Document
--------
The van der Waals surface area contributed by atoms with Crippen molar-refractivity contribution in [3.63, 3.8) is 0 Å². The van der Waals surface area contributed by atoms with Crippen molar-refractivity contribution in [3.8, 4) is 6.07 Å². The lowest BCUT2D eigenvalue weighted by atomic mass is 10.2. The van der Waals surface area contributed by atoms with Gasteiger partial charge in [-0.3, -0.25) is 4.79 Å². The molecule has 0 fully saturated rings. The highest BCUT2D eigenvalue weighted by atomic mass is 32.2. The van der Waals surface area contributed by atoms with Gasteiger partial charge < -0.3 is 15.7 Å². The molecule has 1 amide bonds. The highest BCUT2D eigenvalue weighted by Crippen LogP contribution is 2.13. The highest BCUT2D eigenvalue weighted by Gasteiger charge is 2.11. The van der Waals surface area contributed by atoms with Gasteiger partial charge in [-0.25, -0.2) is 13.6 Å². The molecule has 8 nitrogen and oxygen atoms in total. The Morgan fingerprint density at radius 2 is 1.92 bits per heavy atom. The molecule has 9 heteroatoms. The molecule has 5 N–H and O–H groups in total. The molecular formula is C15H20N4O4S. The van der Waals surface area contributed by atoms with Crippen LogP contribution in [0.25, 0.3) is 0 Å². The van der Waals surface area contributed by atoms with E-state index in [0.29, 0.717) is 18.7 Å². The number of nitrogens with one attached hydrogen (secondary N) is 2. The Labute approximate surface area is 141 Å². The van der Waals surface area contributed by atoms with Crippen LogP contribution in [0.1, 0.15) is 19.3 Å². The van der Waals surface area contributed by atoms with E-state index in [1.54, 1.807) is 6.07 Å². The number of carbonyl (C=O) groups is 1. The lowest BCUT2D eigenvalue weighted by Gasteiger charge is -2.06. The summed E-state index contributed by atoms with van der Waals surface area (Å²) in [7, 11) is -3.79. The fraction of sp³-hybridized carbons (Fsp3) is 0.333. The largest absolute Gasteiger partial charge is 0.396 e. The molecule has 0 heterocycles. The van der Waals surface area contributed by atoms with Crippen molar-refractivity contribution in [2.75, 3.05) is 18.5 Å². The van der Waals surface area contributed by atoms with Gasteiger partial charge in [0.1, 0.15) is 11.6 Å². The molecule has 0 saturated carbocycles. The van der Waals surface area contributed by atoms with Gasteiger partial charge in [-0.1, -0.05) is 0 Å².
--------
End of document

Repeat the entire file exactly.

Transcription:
The van der Waals surface area contributed by atoms with Crippen molar-refractivity contribution in [3.63, 3.8) is 0 Å². The van der Waals surface area contributed by atoms with Crippen molar-refractivity contribution in [3.8, 4) is 6.07 Å². The lowest BCUT2D eigenvalue weighted by atomic mass is 10.2. The van der Waals surface area contributed by atoms with Gasteiger partial charge in [-0.3, -0.25) is 4.79 Å². The molecule has 0 fully saturated rings. The highest BCUT2D eigenvalue weighted by atomic mass is 32.2. The van der Waals surface area contributed by atoms with Gasteiger partial charge < -0.3 is 15.7 Å². The molecule has 1 amide bonds. The highest BCUT2D eigenvalue weighted by Crippen LogP contribution is 2.13. The highest BCUT2D eigenvalue weighted by Gasteiger charge is 2.11. The van der Waals surface area contributed by atoms with Gasteiger partial charge in [-0.25, -0.2) is 13.6 Å². The molecule has 8 nitrogen and oxygen atoms in total. The Morgan fingerprint density at radius 2 is 1.92 bits per heavy atom. The molecule has 9 heteroatoms. The molecule has 5 N–H and O–H groups in total. The molecular formula is C15H20N4O4S. The van der Waals surface area contributed by atoms with Crippen LogP contribution in [0.25, 0.3) is 0 Å². The van der Waals surface area contributed by atoms with E-state index in [0.29, 0.717) is 18.7 Å². The number of nitrogens with one attached hydrogen (secondary N) is 2. The Labute approximate surface area is 141 Å². The van der Waals surface area contributed by atoms with Crippen LogP contribution in [0.1, 0.15) is 19.3 Å². The van der Waals surface area contributed by atoms with E-state index in [1.54, 1.807) is 6.07 Å². The number of carbonyl (C=O) groups is 1. The lowest BCUT2D eigenvalue weighted by Gasteiger charge is -2.06. The summed E-state index contributed by atoms with van der Waals surface area (Å²) in [7, 11) is -3.79. The fraction of sp³-hybridized carbons (Fsp3) is 0.333. The largest absolute Gasteiger partial charge is 0.396 e. The molecule has 0 heterocycles. The van der Waals surface area contributed by atoms with Crippen molar-refractivity contribution in [2.75, 3.05) is 18.5 Å². The van der Waals surface area contributed by atoms with Gasteiger partial charge in [0.1, 0.15) is 11.6 Å². The molecule has 0 saturated carbocycles. The van der Waals surface area contributed by atoms with Gasteiger partial charge in [-0.1, -0.05) is 0 Å².